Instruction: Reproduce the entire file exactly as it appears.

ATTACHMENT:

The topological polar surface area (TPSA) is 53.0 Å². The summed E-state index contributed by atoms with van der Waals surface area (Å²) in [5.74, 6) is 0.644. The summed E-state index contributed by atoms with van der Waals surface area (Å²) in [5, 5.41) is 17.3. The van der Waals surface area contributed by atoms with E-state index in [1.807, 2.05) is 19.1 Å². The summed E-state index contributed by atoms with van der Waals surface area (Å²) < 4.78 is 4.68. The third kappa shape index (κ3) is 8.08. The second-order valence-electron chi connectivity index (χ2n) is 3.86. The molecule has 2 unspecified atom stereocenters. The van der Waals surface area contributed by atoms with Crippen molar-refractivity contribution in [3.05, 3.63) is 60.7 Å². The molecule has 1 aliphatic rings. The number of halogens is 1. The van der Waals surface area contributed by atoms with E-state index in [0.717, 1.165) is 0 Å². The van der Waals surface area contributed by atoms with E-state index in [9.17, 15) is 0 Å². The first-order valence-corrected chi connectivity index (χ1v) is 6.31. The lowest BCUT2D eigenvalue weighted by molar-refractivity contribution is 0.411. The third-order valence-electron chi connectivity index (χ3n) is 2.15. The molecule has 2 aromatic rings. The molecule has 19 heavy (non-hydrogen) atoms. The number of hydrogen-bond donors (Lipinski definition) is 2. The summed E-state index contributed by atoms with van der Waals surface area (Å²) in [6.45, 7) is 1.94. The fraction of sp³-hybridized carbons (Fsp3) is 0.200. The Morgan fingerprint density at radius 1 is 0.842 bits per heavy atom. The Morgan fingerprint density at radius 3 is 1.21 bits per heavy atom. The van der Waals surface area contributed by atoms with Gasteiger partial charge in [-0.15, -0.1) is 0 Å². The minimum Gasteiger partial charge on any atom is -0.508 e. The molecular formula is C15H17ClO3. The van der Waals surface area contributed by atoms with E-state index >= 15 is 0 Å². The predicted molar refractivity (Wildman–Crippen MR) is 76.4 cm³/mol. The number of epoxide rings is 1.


The topological polar surface area (TPSA) is 53.0 Å². The summed E-state index contributed by atoms with van der Waals surface area (Å²) in [5.74, 6) is 0.644. The summed E-state index contributed by atoms with van der Waals surface area (Å²) in [5, 5.41) is 17.3. The van der Waals surface area contributed by atoms with E-state index in [1.807, 2.05) is 19.1 Å². The summed E-state index contributed by atoms with van der Waals surface area (Å²) < 4.78 is 4.68. The third kappa shape index (κ3) is 8.08. The second-order valence-electron chi connectivity index (χ2n) is 3.86. The molecule has 2 unspecified atom stereocenters. The van der Waals surface area contributed by atoms with Crippen molar-refractivity contribution in [3.05, 3.63) is 60.7 Å². The molecule has 1 aliphatic rings. The number of halogens is 1. The van der Waals surface area contributed by atoms with E-state index in [0.717, 1.165) is 0 Å². The van der Waals surface area contributed by atoms with E-state index in [9.17, 15) is 0 Å². The first-order valence-corrected chi connectivity index (χ1v) is 6.31. The lowest BCUT2D eigenvalue weighted by molar-refractivity contribution is 0.411. The third-order valence-electron chi connectivity index (χ3n) is 2.15. The molecule has 2 aromatic rings. The molecule has 19 heavy (non-hydrogen) atoms. The number of hydrogen-bond donors (Lipinski definition) is 2. The summed E-state index contributed by atoms with van der Waals surface area (Å²) in [6.45, 7) is 1.94. The fraction of sp³-hybridized carbons (Fsp3) is 0.200. The Morgan fingerprint density at radius 1 is 0.842 bits per heavy atom. The Morgan fingerprint density at radius 3 is 1.21 bits per heavy atom. The van der Waals surface area contributed by atoms with Gasteiger partial charge in [-0.15, -0.1) is 0 Å². The minimum Gasteiger partial charge on any atom is -0.508 e. The molecular formula is C15H17ClO3. The van der Waals surface area contributed by atoms with E-state index >= 15 is 0 Å². The predicted molar refractivity (Wildman–Crippen MR) is 76.4 cm³/mol. The number of epoxide rings is 1.